IRVINE, Calif., July 1, 2010 — Under a sky filled with fireworks and smelling of BBQs, millions of Americans will celebrate the upcoming Fourth of July weekend behind the handlebars of their ATVs. With more than 35 million riders operating over 10 million ATVs across the U.S., understanding the importance of safe and responsible riding techniques is essential. Both riders and non-riders can benefit from knowing the ATV Safety Institute’s eight Golden Rules to keep themselves, their friends and their families safe on our Independence Day.
“Leave the spectacles to the professional fireworks displays. Riding an ATV should be about riding safe while having fun, not riding recklessly or showing off,” said Paul Vitrano, Executive Vice President of the ATV Safety Institute. “On the weekend when we celebrate our nation’s independence, as with every other weekend, Americans should ride responsibly to preserve the freedom of riding that we all love and share. With our tips and practice guide, available at www.atvsafety.org, hands-on ATV RiderCourseSM and online E-Course, there are many easily accessible ways to learn about having fun safely.”
The ATV Safety Institute urges all riders to follow the warning labels on each vehicle, never ride on public roads or under the influence of alcohol or other drugs, and not carry a passenger on a single-rider ATV. Of course, riders should always wear a helmet and other protective gear.
Young riders who are out of school for the summer, having more time to ride, are especially vulnerable to certain types of crashes when not following proper safety rules. Nearly 90 percent of youth ATV-related injuries occur when a youth is operating an adult-sized ATV. Parents should supervise children under the age of 16 at all times while they operate an appropriately-sized ATV, and manage when the vehicle can be used by removing the ignition key. By controlling the means to start the ATV, parents are literally holding the key to their child’s safety.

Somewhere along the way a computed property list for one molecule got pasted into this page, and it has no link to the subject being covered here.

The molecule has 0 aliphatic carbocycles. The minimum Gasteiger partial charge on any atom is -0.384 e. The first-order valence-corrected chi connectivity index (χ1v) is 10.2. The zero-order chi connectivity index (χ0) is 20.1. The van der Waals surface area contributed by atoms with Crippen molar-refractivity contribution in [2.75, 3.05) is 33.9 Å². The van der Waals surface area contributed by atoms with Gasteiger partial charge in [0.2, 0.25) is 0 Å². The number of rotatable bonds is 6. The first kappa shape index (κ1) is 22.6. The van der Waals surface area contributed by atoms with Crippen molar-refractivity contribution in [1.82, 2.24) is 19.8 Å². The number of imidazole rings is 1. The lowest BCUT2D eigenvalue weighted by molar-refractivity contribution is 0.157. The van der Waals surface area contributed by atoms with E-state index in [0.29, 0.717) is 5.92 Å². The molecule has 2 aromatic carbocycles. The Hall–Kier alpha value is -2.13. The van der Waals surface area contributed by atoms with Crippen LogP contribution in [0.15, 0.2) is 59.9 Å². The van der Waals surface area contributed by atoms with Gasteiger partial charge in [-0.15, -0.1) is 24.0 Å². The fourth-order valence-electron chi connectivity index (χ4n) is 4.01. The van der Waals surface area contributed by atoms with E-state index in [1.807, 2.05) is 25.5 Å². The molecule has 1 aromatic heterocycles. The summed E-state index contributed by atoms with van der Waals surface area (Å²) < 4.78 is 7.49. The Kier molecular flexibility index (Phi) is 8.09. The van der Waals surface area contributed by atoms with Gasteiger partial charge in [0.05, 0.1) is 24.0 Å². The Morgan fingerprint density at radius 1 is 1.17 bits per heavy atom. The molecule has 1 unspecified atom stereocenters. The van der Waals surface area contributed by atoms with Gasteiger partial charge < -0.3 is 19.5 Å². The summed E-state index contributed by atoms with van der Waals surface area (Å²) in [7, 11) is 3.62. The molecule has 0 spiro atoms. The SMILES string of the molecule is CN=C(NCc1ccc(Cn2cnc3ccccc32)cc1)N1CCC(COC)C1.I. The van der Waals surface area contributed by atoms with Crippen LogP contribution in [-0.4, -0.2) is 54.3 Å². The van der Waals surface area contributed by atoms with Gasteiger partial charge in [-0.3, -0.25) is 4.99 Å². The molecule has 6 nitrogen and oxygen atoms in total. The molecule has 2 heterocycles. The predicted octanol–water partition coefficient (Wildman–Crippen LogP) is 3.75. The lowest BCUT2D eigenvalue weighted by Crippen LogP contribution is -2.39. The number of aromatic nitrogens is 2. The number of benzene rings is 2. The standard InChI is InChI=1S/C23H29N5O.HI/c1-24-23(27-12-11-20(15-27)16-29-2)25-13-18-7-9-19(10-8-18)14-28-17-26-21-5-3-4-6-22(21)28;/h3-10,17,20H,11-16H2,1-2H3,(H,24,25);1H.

Consumer Product Safety Commission data show that 92 percent of all ATV-related fatalities are the result of warned-against behaviors. The ATV Safety Institute has eight Golden Rules of ATV safety that address these behaviors and apply to all riders:
1. Always wear a helmet and other protective gear.
2. Never ride on public roads – another vehicle could hit you.
3. Never ride under the influence of alcohol or other drugs.
4. Never carry a passenger on a single-rider vehicle.
5. Ride an ATV that’s right for your age.
6. Supervise riders younger than 16; ATVs are not toys.
7. Ride only on designated trails and at a safe speed.
Also this summer, students ages six to 18 can enter the “Do the Ride Thing” video contest, in which they can create a 30- or 60- second video highlighting one of the ASI’s Golden Rules to be used as a public service announcement by the ATV Safety Institute. With the potential to win one of 10 prizes totaling $10,000, youths have the opportunity to educate their peers on how to ride safe/ride smart. For official video content requirements, contest rules and entry forms, visit www.atvsafety.org.
The ATV Safety Institute encourages families to talk about household rules for ATV riding, even if they don’t own one, so that everyone in the family can enjoy a safe, fun July Fourth.
The All-Terrain Vehicle Safety Institute® develops rider training programs and promotes the safe and responsible use of ATVs. The ASI works to reduce crashes and injuries resulting from improper ATV use. Formed in 1988, the ASI is a not-for-profit division of the Specialty Vehicle Institute of America®. For safety information or to enroll in the ATV RiderCourseSM nearest you, visit www.atvsafety.org or call (800) 887-2887.
The Specialty Vehicle Institute of America® promotes the safe and responsible use of all-terrain vehicles through rider training, public awareness campaigns and state legislation. Additionally, the SVIA works to preserve access to off-road lands and expand riding opportunities. The SVIA is a resource for ATV research, statistics and vehicle standards. Accredited by the American National Standards Institute (ANSI), the SVIA develops standards for the equipment, configuration and performance requirements of ATVs.